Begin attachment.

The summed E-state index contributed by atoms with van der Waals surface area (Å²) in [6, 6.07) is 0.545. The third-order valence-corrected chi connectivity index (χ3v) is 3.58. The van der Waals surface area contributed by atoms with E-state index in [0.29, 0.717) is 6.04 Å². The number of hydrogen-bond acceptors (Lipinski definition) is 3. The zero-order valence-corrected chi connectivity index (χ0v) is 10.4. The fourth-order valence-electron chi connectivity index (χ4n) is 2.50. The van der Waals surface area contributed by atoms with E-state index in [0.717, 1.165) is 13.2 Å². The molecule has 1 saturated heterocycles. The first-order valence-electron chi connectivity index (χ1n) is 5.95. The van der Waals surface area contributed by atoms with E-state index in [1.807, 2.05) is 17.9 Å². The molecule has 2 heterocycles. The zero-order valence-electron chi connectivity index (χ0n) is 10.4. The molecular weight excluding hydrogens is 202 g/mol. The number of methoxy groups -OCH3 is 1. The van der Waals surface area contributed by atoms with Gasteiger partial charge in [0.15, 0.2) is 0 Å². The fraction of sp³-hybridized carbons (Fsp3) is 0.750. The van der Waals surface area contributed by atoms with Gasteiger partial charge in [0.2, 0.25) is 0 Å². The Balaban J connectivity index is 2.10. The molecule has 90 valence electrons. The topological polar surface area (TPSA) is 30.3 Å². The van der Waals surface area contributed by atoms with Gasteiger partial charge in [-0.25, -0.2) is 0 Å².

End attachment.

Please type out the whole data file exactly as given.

The summed E-state index contributed by atoms with van der Waals surface area (Å²) in [6, 6.07) is 0.545. The third-order valence-corrected chi connectivity index (χ3v) is 3.58. The van der Waals surface area contributed by atoms with E-state index in [0.29, 0.717) is 6.04 Å². The number of hydrogen-bond acceptors (Lipinski definition) is 3. The zero-order valence-corrected chi connectivity index (χ0v) is 10.4. The fourth-order valence-electron chi connectivity index (χ4n) is 2.50. The van der Waals surface area contributed by atoms with E-state index in [0.717, 1.165) is 13.2 Å². The molecule has 1 saturated heterocycles. The first-order valence-electron chi connectivity index (χ1n) is 5.95. The van der Waals surface area contributed by atoms with E-state index in [1.807, 2.05) is 17.9 Å². The molecule has 2 heterocycles. The zero-order valence-electron chi connectivity index (χ0n) is 10.4. The molecular weight excluding hydrogens is 202 g/mol. The number of methoxy groups -OCH3 is 1. The van der Waals surface area contributed by atoms with Gasteiger partial charge in [0.15, 0.2) is 0 Å². The fraction of sp³-hybridized carbons (Fsp3) is 0.750. The van der Waals surface area contributed by atoms with Gasteiger partial charge in [0.2, 0.25) is 0 Å². The Balaban J connectivity index is 2.10. The molecule has 90 valence electrons. The topological polar surface area (TPSA) is 30.3 Å². The van der Waals surface area contributed by atoms with Gasteiger partial charge in [-0.25, -0.2) is 0 Å².